In other words, whenever you are writing, practicing, recording, touring, or undertaking any big creative project, document it somehow: take pictures, record video, write about the events. Create a path that allows your fans into your process. Logistically, the edited result of your extra works may become exclusives for fans of your Facebook page or e-mail list, while there are also bonus materials to entice potential new fans.

Your music and work is an extension of who you are. Your fans may feel a closeness and attachment when they hardly even know you as a person. For a musician to share an experience with their fans regarding their creative process is something very special, and can be even more insightful than only a song or music video.

Trackhustle.com and More Out of the Box Promotional Ideas

Earlier today I posted something from I site I hadn’t heard of before called trackhustle.com. I would suggest that any aspiring hip hop artist check out this site. It is especially interesting to me because Trackhustle looks a lot like where I want to be with Chi Guy Entertainment in the near future in terms the services offered and the assistance they give artists.

This post takes a look at some truly awesome album cover designs. Although I am not the biggest proponent of selling physical albums, many people do still buy physical music (physical is still dominating digital in terms of revenues generated). One very impressive thing can be said: Tomorrow I will take time out of my day to go to a store and buy a physical copy of Beck’s new 4 track release.  Pictures of Beck’s-8Bit album design.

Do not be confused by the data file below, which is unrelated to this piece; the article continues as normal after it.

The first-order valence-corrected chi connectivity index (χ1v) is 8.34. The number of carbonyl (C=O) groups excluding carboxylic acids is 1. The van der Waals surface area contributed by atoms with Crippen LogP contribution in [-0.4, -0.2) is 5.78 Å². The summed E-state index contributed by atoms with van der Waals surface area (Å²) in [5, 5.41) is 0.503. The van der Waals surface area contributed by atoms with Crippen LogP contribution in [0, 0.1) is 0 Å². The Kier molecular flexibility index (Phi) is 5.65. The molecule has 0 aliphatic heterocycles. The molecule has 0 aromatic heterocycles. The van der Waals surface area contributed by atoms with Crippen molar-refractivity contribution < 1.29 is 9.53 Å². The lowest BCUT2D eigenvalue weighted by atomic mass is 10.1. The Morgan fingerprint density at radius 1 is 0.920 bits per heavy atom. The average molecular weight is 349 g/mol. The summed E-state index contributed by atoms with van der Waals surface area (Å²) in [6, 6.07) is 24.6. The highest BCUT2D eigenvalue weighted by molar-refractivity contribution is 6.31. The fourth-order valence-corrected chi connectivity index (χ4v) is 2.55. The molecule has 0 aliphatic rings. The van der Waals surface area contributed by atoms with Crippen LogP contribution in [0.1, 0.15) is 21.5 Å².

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3 INTERESTING AND INNOVATIVE CD PACKAGING DESIGNS

Beck’s-8Bit album design

Vonnegut Dollhouse’s Dollhouse CD Packaging


Moldover CD Packaging


Press Release Guide

This is a post about writing press releases I found on trackhustle.com. About a month ago I posted another guide to press releases that takes a slightly different approach.

I have yet to make a serious effort to develop my press kit, but I will be ready soon. I know that Reverbnation offers their own version of the press kit called the RPK (Reverb Press Kit) that includes things like video content, photo content, your music and your schedule. But I think I would rather post my press kit on my website. Since my website isn’t ready yet I might post my info to my RPK in the meantime. However, this service does cost $5.95 (which is equal to the cost of a similar service on Sonicbids).

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MUSIC PROMOTION 101: ALBUM PRESS RELEASE GUIDE

A well written press release is the first step in getting some attention for your new album. Use this template to help you organize your information. Note that this template was written with bands and indie labels in mind as the writers and the media in mind as the readers. PR folks and radio pluggers will want to take a slightly different approach with their press releases, and one sheets for distributors and stores should also be slightly different.